Forty six different vocational training courses were also provided to the beneficiaries of the rehabilitation programme. The courses involved many sectors, including agriculture, industry, services and entrepreneurship. Substantial opportunities were provided for training information technology, with assistance from private sector implementation partners, and a computer lab was set up with the capacity to train approximately 100 persons at a given time.

Full Story

Reminiscences of Gold

Like Father, Like Daughter

Manouri Muttetuwegama is a remarkable lady who is no stranger to politics. Coming from a political background, she is well versed in the intricacies and subtleties of the political arena. Having been a daughter and wife of two famous politicians, she understands the sacrifices one has to make when one deals in politics. She is also a Barrister and Attorney- at- Law, who has been very active in the field of Human Rights. This week Reminiscences in Gold features this vivacious lady.

Full Story

Resettlement, housing assistance and livelihood development

I have noted previously that the failure of government to make its position clear on a number of issues has been one of the main difficulties about Reconciliation. I say this because, by and large, the government position on most issues has been extremely positive, and inadequacies are more due to inefficiency than policy. But because the system does not encourage transparency, very good practices do not get the appreciation they deserve.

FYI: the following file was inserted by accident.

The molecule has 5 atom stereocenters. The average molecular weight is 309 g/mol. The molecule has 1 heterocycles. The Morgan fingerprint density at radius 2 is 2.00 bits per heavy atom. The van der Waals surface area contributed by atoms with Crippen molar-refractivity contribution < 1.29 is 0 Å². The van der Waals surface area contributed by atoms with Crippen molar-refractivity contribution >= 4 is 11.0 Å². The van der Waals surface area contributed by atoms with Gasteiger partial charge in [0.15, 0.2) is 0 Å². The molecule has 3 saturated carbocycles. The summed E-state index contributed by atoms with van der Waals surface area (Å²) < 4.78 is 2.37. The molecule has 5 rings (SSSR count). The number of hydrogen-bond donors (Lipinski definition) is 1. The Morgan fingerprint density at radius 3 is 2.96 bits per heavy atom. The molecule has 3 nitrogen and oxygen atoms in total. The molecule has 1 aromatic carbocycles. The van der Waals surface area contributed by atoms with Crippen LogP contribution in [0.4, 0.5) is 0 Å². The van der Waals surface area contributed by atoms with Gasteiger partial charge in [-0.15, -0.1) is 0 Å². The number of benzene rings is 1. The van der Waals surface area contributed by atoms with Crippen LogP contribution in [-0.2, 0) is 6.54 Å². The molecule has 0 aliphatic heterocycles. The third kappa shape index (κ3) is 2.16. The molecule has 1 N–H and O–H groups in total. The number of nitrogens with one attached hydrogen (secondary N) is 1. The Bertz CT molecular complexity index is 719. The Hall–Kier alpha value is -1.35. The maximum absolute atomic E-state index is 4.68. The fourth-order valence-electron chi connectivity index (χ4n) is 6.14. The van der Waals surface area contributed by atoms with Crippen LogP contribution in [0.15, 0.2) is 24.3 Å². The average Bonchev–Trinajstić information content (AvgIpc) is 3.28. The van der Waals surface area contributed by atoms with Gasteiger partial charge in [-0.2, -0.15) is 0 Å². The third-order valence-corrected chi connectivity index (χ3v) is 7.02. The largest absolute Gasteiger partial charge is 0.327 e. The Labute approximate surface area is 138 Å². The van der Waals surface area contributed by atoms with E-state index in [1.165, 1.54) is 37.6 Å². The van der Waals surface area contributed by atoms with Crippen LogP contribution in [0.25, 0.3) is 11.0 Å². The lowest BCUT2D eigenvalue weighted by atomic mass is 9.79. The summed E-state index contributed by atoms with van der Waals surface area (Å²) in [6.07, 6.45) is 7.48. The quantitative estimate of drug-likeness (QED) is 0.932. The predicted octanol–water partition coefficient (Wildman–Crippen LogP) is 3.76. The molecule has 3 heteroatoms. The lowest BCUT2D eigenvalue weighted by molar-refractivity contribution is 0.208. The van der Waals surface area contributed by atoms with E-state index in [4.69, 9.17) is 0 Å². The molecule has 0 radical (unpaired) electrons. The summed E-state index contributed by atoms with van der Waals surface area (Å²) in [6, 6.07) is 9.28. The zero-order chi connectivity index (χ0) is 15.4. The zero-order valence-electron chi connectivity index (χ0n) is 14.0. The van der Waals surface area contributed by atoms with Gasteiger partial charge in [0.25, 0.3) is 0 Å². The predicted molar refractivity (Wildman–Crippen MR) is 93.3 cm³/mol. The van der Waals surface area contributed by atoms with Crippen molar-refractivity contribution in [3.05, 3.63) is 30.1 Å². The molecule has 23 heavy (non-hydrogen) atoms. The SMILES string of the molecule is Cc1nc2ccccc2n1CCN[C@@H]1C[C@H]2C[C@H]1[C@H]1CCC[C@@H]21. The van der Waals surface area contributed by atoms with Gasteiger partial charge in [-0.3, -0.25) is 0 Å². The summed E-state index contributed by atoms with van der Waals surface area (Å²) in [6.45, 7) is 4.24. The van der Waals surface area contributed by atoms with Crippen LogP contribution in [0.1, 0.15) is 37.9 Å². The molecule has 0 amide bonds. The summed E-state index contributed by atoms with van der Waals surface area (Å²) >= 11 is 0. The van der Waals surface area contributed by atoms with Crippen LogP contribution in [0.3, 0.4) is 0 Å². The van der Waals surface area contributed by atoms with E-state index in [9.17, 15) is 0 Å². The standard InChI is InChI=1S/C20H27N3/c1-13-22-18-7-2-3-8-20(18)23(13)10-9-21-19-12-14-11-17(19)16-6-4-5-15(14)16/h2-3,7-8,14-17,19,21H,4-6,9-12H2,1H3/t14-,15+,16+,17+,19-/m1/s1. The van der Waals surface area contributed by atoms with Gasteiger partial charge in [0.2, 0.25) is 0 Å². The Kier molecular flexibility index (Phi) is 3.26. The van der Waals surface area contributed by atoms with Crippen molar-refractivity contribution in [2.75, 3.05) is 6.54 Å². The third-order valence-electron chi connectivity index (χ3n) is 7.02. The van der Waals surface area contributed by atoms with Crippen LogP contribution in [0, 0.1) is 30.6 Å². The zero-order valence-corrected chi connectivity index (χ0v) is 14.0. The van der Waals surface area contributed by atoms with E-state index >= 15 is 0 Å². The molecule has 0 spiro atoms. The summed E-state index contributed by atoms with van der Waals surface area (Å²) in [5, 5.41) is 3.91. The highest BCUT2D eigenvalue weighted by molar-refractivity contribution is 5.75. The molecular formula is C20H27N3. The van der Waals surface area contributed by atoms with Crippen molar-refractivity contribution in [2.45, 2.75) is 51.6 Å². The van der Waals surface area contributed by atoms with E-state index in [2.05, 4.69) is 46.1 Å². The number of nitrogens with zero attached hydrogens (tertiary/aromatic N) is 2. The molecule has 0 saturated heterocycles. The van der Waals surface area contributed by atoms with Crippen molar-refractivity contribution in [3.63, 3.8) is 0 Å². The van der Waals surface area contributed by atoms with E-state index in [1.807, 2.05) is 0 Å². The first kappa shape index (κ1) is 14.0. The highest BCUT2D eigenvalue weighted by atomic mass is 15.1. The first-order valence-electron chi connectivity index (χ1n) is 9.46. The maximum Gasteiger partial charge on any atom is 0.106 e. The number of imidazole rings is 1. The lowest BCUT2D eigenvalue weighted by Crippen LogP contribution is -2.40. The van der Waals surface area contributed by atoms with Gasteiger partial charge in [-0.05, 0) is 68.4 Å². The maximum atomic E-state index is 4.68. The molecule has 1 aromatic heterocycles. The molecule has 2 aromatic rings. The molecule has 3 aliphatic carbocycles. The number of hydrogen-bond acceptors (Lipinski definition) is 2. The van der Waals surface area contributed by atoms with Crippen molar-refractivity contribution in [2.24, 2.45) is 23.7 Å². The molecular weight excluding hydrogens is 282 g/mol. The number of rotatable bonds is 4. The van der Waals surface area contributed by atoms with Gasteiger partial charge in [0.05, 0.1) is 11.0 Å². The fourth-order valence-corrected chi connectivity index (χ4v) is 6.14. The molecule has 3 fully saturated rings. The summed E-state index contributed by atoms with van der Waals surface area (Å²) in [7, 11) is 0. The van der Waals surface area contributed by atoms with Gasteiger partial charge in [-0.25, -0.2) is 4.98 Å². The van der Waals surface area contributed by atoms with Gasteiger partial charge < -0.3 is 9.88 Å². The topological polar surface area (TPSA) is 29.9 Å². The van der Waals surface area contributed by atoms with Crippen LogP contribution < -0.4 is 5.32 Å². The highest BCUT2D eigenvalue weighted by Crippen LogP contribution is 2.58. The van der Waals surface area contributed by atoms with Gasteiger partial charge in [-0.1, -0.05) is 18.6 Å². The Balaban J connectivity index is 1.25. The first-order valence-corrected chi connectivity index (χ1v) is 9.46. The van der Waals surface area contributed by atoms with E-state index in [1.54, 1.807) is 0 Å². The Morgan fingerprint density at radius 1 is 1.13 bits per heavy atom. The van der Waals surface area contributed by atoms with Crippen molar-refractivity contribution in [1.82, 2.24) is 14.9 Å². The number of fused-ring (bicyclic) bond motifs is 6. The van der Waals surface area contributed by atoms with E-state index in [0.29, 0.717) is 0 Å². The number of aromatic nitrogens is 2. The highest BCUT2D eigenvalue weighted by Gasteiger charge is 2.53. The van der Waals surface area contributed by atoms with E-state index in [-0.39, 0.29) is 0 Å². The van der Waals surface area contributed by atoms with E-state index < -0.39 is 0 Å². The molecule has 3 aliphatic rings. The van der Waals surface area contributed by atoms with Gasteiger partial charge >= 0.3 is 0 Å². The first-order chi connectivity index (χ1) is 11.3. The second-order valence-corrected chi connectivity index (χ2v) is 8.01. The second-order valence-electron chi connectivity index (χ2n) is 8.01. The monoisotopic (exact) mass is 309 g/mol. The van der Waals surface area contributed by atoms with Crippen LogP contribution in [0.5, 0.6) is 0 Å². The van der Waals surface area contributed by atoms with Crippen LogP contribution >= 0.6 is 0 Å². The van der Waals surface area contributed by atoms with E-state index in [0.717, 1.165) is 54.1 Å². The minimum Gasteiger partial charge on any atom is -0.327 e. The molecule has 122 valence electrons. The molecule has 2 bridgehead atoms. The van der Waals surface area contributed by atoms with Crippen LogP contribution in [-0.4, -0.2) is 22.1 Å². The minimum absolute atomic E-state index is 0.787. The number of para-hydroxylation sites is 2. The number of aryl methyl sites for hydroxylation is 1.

Full Story

Dr N M Perera’s 33rd death anniversary :

Doughty fighter and man of principles

A great son of Sri Lanka, national leader, brilliant economist cum political scientist, exemplary statesman, above all man of principles foremost upholder of democratic socialism passed away on August 14, 1979. Born on June 5, 1905 as Nanayakkarapathirage Martin Perera at ‘Thotalanga’, Grandpass, Colombo 14, his father was a businessman Nanayakkarapathirage Abraham Perera and mother was Ranwalage Johana Perera. Martin Perera's father hailed from Wattala-Hendala area and settled down in Grandpass to commence his business as a trader. His mother was from Sedawatte, Wellampitiya.

Full Story